7 Best About Me Page Examples (+ How To Write Your Own)

About Me Page ExamplesPin

Are you in search of a few About Me page examples to use as inspiration for your own personal brand and business website?

Most bloggers and businesses add an image and a few paragraphs.

But, you can do better than a simple design like this.

In this post, you’ll find real-life examples of creative About Me pages. We’ll be taking a look at what works and what doesn’t work for each one.

You’ll also find some extra tips towards the end of this post – use these to create a fantastic About page for your own blog.

Let’s get into it.

The best About Me page examples

Here’s a quick rundown of the pages we’ll be taking a look at:

  1. The High-End Design: Wit & Delight
  2. The Business Card: Jimmy Viquez
  3. The Instruction Manual: FoodieCrush
  4. The Brand Summary: Clever Girl Finance
  5. The Blog Post: Nerd Fitness
  6. The Engaging Design: WePC
  7. The Scrapbook: The Blonde Abroad

1. The High-End Design: Wit & Delight

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Wit & Delight is a lifestyle blog that began with one woman but has now grown to include an in-house team and dozens of contributors.

They have a blog and podcast and even offer digital marketing services to other lifestyle brands.

All of this is reflected on their About Us page, which features a stunning design.

It starts with a clever introduction that pinpoints exactly what kind of content Wit & Delight makes with descriptors like “we aren’t a “mommy blog,” but we have stories about motherhood. We aren’t a fashion site, but we want your outer personal style to reflect the inner you.”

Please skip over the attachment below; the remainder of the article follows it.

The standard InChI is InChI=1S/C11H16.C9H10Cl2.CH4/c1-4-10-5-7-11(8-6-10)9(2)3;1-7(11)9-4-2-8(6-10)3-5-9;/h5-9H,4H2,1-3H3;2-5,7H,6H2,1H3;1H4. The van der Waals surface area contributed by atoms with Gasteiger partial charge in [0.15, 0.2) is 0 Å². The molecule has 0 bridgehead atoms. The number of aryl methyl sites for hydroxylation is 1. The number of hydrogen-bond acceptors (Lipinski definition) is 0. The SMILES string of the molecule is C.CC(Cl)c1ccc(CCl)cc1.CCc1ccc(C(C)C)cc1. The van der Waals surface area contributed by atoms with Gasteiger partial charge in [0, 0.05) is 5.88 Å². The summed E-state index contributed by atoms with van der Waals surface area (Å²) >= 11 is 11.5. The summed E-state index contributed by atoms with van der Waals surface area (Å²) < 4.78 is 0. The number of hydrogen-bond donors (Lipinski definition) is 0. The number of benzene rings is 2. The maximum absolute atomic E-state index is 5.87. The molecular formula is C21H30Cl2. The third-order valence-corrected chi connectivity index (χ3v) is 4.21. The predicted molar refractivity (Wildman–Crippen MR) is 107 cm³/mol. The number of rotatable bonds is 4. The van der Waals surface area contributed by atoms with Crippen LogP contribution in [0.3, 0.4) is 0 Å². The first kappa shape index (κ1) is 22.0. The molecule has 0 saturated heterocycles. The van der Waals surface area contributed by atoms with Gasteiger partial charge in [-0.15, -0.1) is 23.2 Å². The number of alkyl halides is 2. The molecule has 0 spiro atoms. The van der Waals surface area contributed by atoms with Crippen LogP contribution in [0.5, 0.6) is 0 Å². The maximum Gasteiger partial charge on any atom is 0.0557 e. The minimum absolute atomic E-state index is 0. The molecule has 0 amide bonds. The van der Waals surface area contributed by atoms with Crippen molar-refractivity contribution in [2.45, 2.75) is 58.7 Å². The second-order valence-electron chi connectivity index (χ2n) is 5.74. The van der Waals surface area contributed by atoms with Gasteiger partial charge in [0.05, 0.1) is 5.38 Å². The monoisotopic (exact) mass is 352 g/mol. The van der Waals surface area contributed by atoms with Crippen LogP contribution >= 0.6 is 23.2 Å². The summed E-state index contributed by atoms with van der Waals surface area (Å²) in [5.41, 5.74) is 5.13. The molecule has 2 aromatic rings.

Part 2 has a three-section design that defines the brand’s core values, such as a split-screen box that briefly sums up what the term “lifestyle” in “lifestyle blog” means to them.

There’s also a parallax video of a mother playing with her child followed by a three-part, text-based slider that summarizes what Wit & Delight are.

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Part 3 has three blog post suggestions on what to read first.

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Part 4 showcases the brand’s team. This includes a dedicated section for Wit & Delight’s founder Kate Arends.

The two-row section includes an illustration of Kate on one side and details on how she started the blog on the other.

A grid layout lists other members of the Wit & Delight team after that.

Part 5 uses a split-screen slider design with text on one side and an image on the other. Unfortunately, this slider is a little futile as it simply reiterates the brand’s core values.

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Part 6 is a simple section that consists of three cards that advertise three primary functions of Wit & Delight: the resources they offer, their podcast and their digital marketing services.

There’s also a call to action for their course on personal branding.

Wit & Delight highlight the blog’s other contributors and their social media profiles after that.

Why this page works:

  • The high-end web design the page uses matches the brand’s stellar content while also captivating your attention.
  • Defines the brand’s core values.
  • Includes CTAs for products and services.

How this page can improve

  • Remove ads. Promote your own products, services and content instead. Save ads for blog posts.
  • Add images to the Team section.
  • Use the slider in Part 5 for something else, such as reader stories.

2. The Business Card: Jimmy Viquez

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Jimmy Viquez is a freelance graphic designer based in Los Angeles, California.

His website is a gallery for client projects he’s worked on in the past as well as a hub for potential clients to learn more about his services.

In fact, that’s exactly what his About page does.

It only has four short parts, but they’re all effective at explaining the types of services Jimmy offers as well as the process he goes through to complete projects.

The most impressive aspect about this page is the absence of images.